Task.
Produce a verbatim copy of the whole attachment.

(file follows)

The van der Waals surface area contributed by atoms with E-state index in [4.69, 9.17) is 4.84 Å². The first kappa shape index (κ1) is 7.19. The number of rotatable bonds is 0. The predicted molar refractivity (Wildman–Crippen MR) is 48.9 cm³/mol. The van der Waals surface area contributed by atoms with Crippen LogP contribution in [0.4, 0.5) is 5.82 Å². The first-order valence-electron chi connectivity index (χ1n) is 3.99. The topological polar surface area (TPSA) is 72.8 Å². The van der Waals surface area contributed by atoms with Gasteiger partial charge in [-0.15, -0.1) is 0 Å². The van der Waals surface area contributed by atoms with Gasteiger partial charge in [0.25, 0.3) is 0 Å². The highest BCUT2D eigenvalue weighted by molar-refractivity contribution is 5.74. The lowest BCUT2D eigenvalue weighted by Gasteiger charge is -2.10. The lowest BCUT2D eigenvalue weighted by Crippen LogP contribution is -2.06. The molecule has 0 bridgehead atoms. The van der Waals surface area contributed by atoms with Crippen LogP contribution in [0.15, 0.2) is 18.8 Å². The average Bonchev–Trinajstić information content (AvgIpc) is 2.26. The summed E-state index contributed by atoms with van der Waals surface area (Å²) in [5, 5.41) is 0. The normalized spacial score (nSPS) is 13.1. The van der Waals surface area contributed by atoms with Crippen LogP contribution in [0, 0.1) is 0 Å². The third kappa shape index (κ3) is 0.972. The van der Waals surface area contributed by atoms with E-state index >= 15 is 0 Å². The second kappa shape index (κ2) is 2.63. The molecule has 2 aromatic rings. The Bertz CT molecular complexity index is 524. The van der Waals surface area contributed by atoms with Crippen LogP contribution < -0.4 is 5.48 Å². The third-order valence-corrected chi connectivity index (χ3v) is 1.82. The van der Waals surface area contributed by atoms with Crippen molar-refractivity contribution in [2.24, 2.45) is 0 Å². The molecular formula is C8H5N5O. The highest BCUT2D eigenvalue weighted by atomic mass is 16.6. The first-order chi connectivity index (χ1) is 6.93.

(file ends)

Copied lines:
The van der Waals surface area contributed by atoms with E-state index in [4.69, 9.17) is 4.84 Å². The first kappa shape index (κ1) is 7.19. The number of rotatable bonds is 0. The predicted molar refractivity (Wildman–Crippen MR) is 48.9 cm³/mol. The van der Waals surface area contributed by atoms with Crippen LogP contribution in [0.4, 0.5) is 5.82 Å². The first-order valence-electron chi connectivity index (χ1n) is 3.99. The topological polar surface area (TPSA) is 72.8 Å². The van der Waals surface area contributed by atoms with Gasteiger partial charge in [-0.15, -0.1) is 0 Å². The van der Waals surface area contributed by atoms with Gasteiger partial charge in [0.25, 0.3) is 0 Å². The highest BCUT2D eigenvalue weighted by molar-refractivity contribution is 5.74. The lowest BCUT2D eigenvalue weighted by Gasteiger charge is -2.10. The lowest BCUT2D eigenvalue weighted by Crippen LogP contribution is -2.06. The molecule has 0 bridgehead atoms. The van der Waals surface area contributed by atoms with Crippen LogP contribution in [0.15, 0.2) is 18.8 Å². The average Bonchev–Trinajstić information content (AvgIpc) is 2.26. The summed E-state index contributed by atoms with van der Waals surface area (Å²) in [5, 5.41) is 0. The normalized spacial score (nSPS) is 13.1. The van der Waals surface area contributed by atoms with Crippen LogP contribution in [0, 0.1) is 0 Å². The third kappa shape index (κ3) is 0.972. The van der Waals surface area contributed by atoms with E-state index >= 15 is 0 Å². The second kappa shape index (κ2) is 2.63. The molecule has 2 aromatic rings. The Bertz CT molecular complexity index is 524. The van der Waals surface area contributed by atoms with Crippen LogP contribution < -0.4 is 5.48 Å². The third-order valence-corrected chi connectivity index (χ3v) is 1.82. The van der Waals surface area contributed by atoms with Crippen molar-refractivity contribution in [2.24, 2.45) is 0 Å². The molecular formula is C8H5N5O. The highest BCUT2D eigenvalue weighted by atomic mass is 16.6. The first-order chi connectivity index (χ1) is 6.93.